There are few places where social media has created a greater impact than in the world of higher education. With a highly social audience of tech-aware early adapters, colleges are pioneering new and creative ways to use platforms like Twitter, Facebook, Instagram, YouTube, Pinterest and blogging to connect with both students and the wider campus community. For this reason, Barnes & Noble Colleges’ sponsoring of the 2014 Shorty Awards in the Most Social College #BNCollege category, is providing some hot competition among finalists eager to show their college at its most social. Senior Supervising Producer of the Shorty Awards, Natan Edelsburg, recently led a Google+ Hangout with this year’s finalists to discuss their views and ideas on how they have developed their university’s social presence.
With things moving so quickly in the world of social media, the first question Edelsburg put to the participants was what’s new and what’s changed in the social media landscape since last year’s Shorty’s? Some of the finalists are experimenting with platforms that are new to them, such as Monica Cowie, General Manager at the Barnes & Noble at Texas Tech bookstore, who has been holding events and promoting their hashtag to promote their entry into Twitter. It’s a participation that has taken Texas Tech all the way to the Shorty finals.
Others in the group have wide-ranging plans for their social participation. “We’re trying to go beyond the tweets and vines – which are a lot of fun – but we really wanted to show students and perspective students what COM was all about,” explains Greg Huntoon of Boston University’s College of Communication. “We wanted to make the college more accessible using social media tools,” he added. Together with fellow grad student, Andy Bunker, Huntoon created the #MyCom hashtag and started a podcast with some 40 episodes featuring interviews with professors and giving grad students a perspective on school life.
David Lang, Bookstore Manager at last year’s Shorty winner, West Virginia University (WVU), has found another way of getting student attention. “We think we probably have the first University President on Instagram,” he reports. Followers are able to track President E. Gordon Gee at various events around the campus, and have even prompted a rash of stylish students imitating his well-known preference for wearing bowties. Kimberly Davis, Social Media Coordinator at the University of Houston, has been using Snapchat to promote the college’s social media events. “We’re one of the first universities, and brands, to use it, gaining 1,500 friends and roughly 20 snaps a day,” she explains. Davis says the emphasis is on fun, and the channel provides a great excuse to take the school mascot out for photo calls, or reward students who wear their college red on Fridays.
Content is essential when it comes to social media, and Ryan Denham, a writer at Illinois State University, reports that he’s spending more time and seeing greater growth and audience engagement from Instagram. “We’re really pushing user-generated entries, and we’ve created contests with prizes to build content around a particular weekly theme,” he says. Increasingly, it seems, video is the content of choice, and Edelsburg complimented the finalists on many of their campaign videos.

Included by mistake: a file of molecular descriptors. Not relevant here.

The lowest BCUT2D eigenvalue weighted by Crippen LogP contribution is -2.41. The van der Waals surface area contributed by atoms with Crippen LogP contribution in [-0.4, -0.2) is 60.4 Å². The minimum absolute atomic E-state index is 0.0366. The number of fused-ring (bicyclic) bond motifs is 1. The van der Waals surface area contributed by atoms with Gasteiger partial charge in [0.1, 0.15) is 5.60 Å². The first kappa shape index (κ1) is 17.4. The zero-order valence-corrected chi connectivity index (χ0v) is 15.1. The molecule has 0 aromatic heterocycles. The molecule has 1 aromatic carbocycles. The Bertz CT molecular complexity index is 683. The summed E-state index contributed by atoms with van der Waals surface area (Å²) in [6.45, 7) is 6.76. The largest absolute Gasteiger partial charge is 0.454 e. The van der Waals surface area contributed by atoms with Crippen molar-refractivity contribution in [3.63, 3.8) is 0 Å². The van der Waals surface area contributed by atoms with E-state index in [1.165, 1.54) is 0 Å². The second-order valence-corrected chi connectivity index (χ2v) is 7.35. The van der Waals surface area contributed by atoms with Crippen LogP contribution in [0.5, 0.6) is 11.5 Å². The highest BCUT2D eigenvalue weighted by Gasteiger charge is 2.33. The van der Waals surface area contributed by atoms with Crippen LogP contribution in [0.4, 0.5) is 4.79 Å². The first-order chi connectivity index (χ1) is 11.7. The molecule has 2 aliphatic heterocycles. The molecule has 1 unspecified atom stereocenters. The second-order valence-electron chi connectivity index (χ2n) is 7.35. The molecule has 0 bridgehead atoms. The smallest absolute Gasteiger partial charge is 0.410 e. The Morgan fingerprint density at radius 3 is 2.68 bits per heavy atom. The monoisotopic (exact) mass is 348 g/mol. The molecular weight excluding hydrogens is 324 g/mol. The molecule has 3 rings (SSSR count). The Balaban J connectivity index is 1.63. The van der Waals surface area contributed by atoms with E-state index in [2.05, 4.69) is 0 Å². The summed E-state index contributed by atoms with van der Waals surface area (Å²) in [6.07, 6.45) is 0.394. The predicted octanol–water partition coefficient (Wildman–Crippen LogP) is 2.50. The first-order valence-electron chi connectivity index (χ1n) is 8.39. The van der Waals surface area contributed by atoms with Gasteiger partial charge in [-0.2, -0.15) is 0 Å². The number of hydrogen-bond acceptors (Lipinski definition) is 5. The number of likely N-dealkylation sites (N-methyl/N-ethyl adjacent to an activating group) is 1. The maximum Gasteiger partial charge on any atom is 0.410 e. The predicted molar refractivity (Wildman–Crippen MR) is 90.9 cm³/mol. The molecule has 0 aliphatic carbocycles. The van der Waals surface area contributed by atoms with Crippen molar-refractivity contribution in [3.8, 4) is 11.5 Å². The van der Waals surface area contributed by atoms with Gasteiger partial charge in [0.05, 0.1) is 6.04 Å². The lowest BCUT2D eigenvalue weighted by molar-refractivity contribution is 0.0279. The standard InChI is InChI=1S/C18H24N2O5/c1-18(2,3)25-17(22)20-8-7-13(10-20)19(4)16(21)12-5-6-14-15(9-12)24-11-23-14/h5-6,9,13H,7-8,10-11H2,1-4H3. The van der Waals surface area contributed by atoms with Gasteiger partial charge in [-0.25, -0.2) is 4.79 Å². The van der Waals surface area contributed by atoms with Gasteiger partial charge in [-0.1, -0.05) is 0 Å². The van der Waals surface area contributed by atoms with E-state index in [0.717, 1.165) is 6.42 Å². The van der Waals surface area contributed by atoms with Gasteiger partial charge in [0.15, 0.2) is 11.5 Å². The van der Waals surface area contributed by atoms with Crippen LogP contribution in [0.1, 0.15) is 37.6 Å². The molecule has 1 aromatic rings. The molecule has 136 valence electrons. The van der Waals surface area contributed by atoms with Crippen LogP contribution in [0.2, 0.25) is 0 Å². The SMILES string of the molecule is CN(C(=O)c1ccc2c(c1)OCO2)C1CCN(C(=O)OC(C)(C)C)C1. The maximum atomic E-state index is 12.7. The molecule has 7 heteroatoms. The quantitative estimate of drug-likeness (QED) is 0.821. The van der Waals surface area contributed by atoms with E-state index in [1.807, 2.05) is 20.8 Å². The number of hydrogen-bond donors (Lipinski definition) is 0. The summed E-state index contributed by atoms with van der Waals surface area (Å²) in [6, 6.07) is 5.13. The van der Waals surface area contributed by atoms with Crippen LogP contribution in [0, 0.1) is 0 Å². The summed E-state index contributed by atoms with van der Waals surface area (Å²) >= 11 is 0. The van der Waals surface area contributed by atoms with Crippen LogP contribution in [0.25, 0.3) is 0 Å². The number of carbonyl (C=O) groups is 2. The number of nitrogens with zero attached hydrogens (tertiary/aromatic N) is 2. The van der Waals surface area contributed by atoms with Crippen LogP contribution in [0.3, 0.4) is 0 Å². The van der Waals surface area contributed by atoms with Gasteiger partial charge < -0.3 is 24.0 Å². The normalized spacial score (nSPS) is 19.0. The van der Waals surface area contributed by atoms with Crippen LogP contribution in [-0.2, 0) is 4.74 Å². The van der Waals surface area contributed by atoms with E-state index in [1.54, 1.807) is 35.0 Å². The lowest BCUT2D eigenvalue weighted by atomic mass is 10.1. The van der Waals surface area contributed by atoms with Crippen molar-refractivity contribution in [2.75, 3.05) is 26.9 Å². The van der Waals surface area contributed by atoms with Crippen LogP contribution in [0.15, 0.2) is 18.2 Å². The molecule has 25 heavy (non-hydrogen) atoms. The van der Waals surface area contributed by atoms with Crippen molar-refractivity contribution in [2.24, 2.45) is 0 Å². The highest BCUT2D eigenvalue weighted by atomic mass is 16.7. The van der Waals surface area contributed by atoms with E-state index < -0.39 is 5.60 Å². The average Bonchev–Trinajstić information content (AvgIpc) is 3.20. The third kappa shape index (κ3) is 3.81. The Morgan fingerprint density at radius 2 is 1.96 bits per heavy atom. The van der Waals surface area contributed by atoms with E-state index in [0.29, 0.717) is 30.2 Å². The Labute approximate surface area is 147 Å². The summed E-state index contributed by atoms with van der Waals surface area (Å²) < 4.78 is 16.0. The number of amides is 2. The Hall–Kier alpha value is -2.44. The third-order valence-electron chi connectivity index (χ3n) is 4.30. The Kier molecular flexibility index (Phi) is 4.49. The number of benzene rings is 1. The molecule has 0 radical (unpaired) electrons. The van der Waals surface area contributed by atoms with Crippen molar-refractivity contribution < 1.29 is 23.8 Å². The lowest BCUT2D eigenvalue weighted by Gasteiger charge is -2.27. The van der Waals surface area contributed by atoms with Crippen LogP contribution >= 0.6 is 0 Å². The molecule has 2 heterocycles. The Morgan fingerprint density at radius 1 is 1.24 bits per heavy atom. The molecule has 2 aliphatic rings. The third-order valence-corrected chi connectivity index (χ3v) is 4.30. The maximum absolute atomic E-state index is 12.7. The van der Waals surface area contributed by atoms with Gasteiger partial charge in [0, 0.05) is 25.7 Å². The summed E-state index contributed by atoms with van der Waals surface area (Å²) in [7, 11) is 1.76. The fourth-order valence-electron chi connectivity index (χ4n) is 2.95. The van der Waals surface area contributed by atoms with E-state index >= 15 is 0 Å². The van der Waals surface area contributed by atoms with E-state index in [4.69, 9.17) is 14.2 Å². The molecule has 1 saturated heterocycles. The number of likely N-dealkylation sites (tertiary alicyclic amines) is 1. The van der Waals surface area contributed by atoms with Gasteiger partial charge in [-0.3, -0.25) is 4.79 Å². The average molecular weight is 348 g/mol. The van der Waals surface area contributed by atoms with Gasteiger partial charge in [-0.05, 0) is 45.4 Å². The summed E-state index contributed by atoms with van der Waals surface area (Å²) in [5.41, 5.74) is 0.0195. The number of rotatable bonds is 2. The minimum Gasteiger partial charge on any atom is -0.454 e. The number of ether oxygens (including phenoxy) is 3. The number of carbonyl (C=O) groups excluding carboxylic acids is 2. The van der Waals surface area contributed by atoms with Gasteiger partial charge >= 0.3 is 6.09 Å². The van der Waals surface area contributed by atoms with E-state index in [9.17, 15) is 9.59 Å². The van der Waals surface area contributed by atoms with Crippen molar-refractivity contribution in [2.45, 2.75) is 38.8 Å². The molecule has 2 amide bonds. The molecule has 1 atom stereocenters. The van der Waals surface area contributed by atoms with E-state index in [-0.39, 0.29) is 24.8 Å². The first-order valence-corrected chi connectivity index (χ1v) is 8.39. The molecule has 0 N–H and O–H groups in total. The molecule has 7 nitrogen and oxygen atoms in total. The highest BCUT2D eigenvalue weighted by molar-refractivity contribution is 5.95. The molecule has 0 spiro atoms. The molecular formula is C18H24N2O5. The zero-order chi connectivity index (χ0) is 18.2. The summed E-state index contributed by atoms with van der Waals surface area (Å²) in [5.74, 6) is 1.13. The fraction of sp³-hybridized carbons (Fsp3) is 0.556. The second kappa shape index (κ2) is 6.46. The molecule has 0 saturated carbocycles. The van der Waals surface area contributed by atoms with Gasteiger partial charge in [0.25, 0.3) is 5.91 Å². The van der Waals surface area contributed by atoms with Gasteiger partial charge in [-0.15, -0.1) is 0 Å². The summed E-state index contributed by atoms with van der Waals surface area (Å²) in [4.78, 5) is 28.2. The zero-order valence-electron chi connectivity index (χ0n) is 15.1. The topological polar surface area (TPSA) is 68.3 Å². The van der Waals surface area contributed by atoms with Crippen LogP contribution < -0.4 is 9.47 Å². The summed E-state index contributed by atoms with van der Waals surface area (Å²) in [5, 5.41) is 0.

New Jersey’s Rowan University produced the #RowanPROUD hashtag, featuring everything from a song about the things students love most about the university, to a mixture of Instagram and professionally produced videos. Meanwhile, at the University of Houston, a recently posted video of one of the school’s favorite professors being slimed went viral. Boston University’s Bunker said they have benefited from the home-grown pool of talent, comprised of the College of Communications’ writers, producers and editors who recently created ‘COM in a day,’ which chronicles a single day at the College of Communication. As a result, the #MyCom hashtag had been trending, particularly during the Red Sox’s participation in the World Series.
All the participants agreed that while the majority of their social media efforts were directed at students, the take up by a wider audience of faculty, perspective students, and staff was vitally important to them. “It really resonates with alumni too,” reports Ryan Yarosh, Binghamton University’s Director of Media & Public Relations. “They really want to know what’s going on at Binghamton.”
“We found perspective students were already tweeting about acceptances to Rowan,” says Tori Russell, Social Media Coordinator at Rowan University. “It’s how they communicate,” she adds, “so we can use that social participation as a tool and help people that are applying to really see what it’s like to be here, even before they’re accepted.” Russell’s point speaks to the responsive nature and sense of two-way communication social media demands “We’ve learned to respond to students and answer them in a way a friend would,” she says. “It’s important to show we do care, we do see what they are writing to us, and we want to address any concerns,” she adds.
“Be open to new ideas, new technologies and to be aware of new platform opportunities,” advises WVU’s Lang. “Know what’s going on your campus, what your community is thinking and be aware of the next horizon and how the university needs to position itself,” he says. It was a theme echoed repeatedly through the Shortys’ Google+ Hangout, as Boston University’s Bunker explains, “Interact with people as much as you can and don’t let people think their tweets are falling on deaf ears. People like to feel they’re being heard. Be social — that’s the whole idea.”
The Shorty’s Award Ceremony will be held April 7th in New York City. To view the Shorty’s Google+ Hangout with the Barnes & Noble College finalists, plus links to some of their entries, click here.